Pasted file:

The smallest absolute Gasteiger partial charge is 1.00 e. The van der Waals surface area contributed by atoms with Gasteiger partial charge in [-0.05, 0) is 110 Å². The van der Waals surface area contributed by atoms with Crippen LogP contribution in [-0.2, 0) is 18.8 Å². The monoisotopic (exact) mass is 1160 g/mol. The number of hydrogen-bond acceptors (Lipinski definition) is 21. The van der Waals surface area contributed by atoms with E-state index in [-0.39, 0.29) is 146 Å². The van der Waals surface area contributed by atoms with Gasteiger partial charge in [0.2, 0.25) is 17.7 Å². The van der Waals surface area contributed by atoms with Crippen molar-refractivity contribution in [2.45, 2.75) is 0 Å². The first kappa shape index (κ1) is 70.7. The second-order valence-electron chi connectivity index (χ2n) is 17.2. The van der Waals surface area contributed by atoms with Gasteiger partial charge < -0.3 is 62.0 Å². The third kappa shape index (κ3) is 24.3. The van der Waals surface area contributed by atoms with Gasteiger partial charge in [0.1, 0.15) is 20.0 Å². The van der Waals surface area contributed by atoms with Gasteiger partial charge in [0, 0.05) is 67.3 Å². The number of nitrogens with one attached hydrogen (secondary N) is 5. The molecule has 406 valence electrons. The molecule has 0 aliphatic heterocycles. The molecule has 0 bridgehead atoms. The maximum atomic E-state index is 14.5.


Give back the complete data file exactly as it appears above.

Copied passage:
The smallest absolute Gasteiger partial charge is 1.00 e. The van der Waals surface area contributed by atoms with Gasteiger partial charge in [-0.05, 0) is 110 Å². The van der Waals surface area contributed by atoms with Crippen LogP contribution in [-0.2, 0) is 18.8 Å². The monoisotopic (exact) mass is 1160 g/mol. The number of hydrogen-bond acceptors (Lipinski definition) is 21. The van der Waals surface area contributed by atoms with E-state index in [-0.39, 0.29) is 146 Å². The van der Waals surface area contributed by atoms with Gasteiger partial charge in [0.2, 0.25) is 17.7 Å². The van der Waals surface area contributed by atoms with Crippen molar-refractivity contribution in [2.45, 2.75) is 0 Å². The first kappa shape index (κ1) is 70.7. The second-order valence-electron chi connectivity index (χ2n) is 17.2. The van der Waals surface area contributed by atoms with Gasteiger partial charge < -0.3 is 62.0 Å². The third kappa shape index (κ3) is 24.3. The van der Waals surface area contributed by atoms with Gasteiger partial charge in [0.1, 0.15) is 20.0 Å². The van der Waals surface area contributed by atoms with Gasteiger partial charge in [0, 0.05) is 67.3 Å². The number of nitrogens with one attached hydrogen (secondary N) is 5. The molecule has 406 valence electrons. The molecule has 0 aliphatic heterocycles. The molecule has 0 bridgehead atoms. The maximum atomic E-state index is 14.5.